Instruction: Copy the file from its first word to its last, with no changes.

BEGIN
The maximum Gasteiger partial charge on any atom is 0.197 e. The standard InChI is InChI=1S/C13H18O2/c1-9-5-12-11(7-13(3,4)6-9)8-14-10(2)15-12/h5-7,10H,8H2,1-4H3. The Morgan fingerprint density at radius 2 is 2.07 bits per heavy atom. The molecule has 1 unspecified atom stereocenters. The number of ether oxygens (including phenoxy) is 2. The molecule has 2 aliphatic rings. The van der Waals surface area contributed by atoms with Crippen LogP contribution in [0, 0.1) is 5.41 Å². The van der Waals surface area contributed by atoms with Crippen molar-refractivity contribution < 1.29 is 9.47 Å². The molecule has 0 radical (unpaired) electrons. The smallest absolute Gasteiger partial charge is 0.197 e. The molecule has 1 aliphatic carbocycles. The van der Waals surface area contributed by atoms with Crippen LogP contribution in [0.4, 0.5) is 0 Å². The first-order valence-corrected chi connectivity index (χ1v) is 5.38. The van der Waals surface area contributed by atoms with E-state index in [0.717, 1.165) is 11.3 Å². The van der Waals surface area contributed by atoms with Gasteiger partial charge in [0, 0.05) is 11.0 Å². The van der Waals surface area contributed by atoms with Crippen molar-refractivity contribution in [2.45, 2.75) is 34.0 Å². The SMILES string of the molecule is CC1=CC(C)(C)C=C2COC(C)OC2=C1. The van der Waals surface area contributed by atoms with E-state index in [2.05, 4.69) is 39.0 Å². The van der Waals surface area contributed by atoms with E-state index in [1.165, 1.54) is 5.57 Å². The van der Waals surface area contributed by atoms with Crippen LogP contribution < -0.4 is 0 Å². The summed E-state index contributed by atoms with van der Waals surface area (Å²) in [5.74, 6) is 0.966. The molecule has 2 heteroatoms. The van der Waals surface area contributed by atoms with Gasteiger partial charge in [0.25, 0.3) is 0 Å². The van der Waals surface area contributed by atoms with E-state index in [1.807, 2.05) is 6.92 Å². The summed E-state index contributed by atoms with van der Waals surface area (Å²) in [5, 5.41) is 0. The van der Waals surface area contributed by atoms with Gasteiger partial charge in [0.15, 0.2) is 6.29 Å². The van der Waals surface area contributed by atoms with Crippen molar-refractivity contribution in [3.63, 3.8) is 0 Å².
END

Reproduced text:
The maximum Gasteiger partial charge on any atom is 0.197 e. The standard InChI is InChI=1S/C13H18O2/c1-9-5-12-11(7-13(3,4)6-9)8-14-10(2)15-12/h5-7,10H,8H2,1-4H3. The Morgan fingerprint density at radius 2 is 2.07 bits per heavy atom. The molecule has 1 unspecified atom stereocenters. The number of ether oxygens (including phenoxy) is 2. The molecule has 2 aliphatic rings. The van der Waals surface area contributed by atoms with Crippen LogP contribution in [0, 0.1) is 5.41 Å². The van der Waals surface area contributed by atoms with Crippen molar-refractivity contribution < 1.29 is 9.47 Å². The molecule has 0 radical (unpaired) electrons. The smallest absolute Gasteiger partial charge is 0.197 e. The molecule has 1 aliphatic carbocycles. The van der Waals surface area contributed by atoms with Crippen LogP contribution in [0.4, 0.5) is 0 Å². The first-order valence-corrected chi connectivity index (χ1v) is 5.38. The van der Waals surface area contributed by atoms with E-state index in [0.717, 1.165) is 11.3 Å². The van der Waals surface area contributed by atoms with Gasteiger partial charge in [0, 0.05) is 11.0 Å². The van der Waals surface area contributed by atoms with Crippen molar-refractivity contribution in [2.45, 2.75) is 34.0 Å². The SMILES string of the molecule is CC1=CC(C)(C)C=C2COC(C)OC2=C1. The van der Waals surface area contributed by atoms with E-state index in [2.05, 4.69) is 39.0 Å². The van der Waals surface area contributed by atoms with E-state index in [1.165, 1.54) is 5.57 Å². The van der Waals surface area contributed by atoms with Crippen LogP contribution < -0.4 is 0 Å². The summed E-state index contributed by atoms with van der Waals surface area (Å²) in [5.74, 6) is 0.966. The molecule has 2 heteroatoms. The van der Waals surface area contributed by atoms with Gasteiger partial charge in [0.25, 0.3) is 0 Å². The van der Waals surface area contributed by atoms with E-state index in [1.807, 2.05) is 6.92 Å². The summed E-state index contributed by atoms with van der Waals surface area (Å²) in [5, 5.41) is 0. The van der Waals surface area contributed by atoms with Gasteiger partial charge in [0.15, 0.2) is 6.29 Å². The van der Waals surface area contributed by atoms with Crippen molar-refractivity contribution in [3.63, 3.8) is 0 Å².